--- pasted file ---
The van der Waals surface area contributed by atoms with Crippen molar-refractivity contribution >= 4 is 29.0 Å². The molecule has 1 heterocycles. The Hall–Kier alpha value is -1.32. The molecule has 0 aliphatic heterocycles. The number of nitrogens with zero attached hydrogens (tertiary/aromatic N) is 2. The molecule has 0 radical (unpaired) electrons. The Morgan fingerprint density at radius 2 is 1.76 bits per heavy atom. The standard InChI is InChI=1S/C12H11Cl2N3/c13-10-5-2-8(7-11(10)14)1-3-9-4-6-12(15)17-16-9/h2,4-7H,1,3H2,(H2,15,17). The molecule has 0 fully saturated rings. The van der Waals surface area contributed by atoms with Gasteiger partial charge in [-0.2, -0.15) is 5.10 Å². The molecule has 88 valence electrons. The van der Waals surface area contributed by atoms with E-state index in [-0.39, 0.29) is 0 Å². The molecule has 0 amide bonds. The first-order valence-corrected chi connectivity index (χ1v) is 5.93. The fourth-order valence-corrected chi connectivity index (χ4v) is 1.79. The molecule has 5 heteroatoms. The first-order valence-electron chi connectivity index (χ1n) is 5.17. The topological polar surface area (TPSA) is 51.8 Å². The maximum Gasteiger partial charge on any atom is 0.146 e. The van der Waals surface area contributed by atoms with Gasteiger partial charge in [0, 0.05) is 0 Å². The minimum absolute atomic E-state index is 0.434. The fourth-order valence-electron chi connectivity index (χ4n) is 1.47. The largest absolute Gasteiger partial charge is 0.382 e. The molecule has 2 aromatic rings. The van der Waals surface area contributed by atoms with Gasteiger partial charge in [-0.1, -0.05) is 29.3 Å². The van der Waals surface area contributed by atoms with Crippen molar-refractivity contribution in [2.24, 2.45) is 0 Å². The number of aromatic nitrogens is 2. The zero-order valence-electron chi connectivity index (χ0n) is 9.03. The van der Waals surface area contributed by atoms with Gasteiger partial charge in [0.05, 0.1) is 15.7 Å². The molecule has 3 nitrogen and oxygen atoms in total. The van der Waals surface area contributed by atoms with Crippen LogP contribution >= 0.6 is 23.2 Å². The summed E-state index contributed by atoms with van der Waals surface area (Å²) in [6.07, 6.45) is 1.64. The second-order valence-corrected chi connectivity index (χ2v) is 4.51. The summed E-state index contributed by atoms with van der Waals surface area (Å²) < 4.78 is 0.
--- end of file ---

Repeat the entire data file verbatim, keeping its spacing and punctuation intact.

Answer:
The van der Waals surface area contributed by atoms with Crippen molar-refractivity contribution >= 4 is 29.0 Å². The molecule has 1 heterocycles. The Hall–Kier alpha value is -1.32. The molecule has 0 aliphatic heterocycles. The number of nitrogens with zero attached hydrogens (tertiary/aromatic N) is 2. The molecule has 0 radical (unpaired) electrons. The Morgan fingerprint density at radius 2 is 1.76 bits per heavy atom. The standard InChI is InChI=1S/C12H11Cl2N3/c13-10-5-2-8(7-11(10)14)1-3-9-4-6-12(15)17-16-9/h2,4-7H,1,3H2,(H2,15,17). The molecule has 0 fully saturated rings. The van der Waals surface area contributed by atoms with Gasteiger partial charge in [-0.2, -0.15) is 5.10 Å². The molecule has 88 valence electrons. The van der Waals surface area contributed by atoms with E-state index in [-0.39, 0.29) is 0 Å². The molecule has 0 amide bonds. The first-order valence-corrected chi connectivity index (χ1v) is 5.93. The fourth-order valence-corrected chi connectivity index (χ4v) is 1.79. The molecule has 5 heteroatoms. The first-order valence-electron chi connectivity index (χ1n) is 5.17. The topological polar surface area (TPSA) is 51.8 Å². The maximum Gasteiger partial charge on any atom is 0.146 e. The van der Waals surface area contributed by atoms with Gasteiger partial charge in [0, 0.05) is 0 Å². The minimum absolute atomic E-state index is 0.434. The fourth-order valence-electron chi connectivity index (χ4n) is 1.47. The largest absolute Gasteiger partial charge is 0.382 e. The molecule has 2 aromatic rings. The van der Waals surface area contributed by atoms with Gasteiger partial charge in [-0.1, -0.05) is 29.3 Å². The van der Waals surface area contributed by atoms with Crippen molar-refractivity contribution in [2.24, 2.45) is 0 Å². The number of aromatic nitrogens is 2. The zero-order valence-electron chi connectivity index (χ0n) is 9.03. The van der Waals surface area contributed by atoms with Gasteiger partial charge in [0.05, 0.1) is 15.7 Å². The molecule has 3 nitrogen and oxygen atoms in total. The van der Waals surface area contributed by atoms with Crippen LogP contribution >= 0.6 is 23.2 Å². The summed E-state index contributed by atoms with van der Waals surface area (Å²) in [6.07, 6.45) is 1.64. The second-order valence-corrected chi connectivity index (χ2v) is 4.51. The summed E-state index contributed by atoms with van der Waals surface area (Å²) < 4.78 is 0.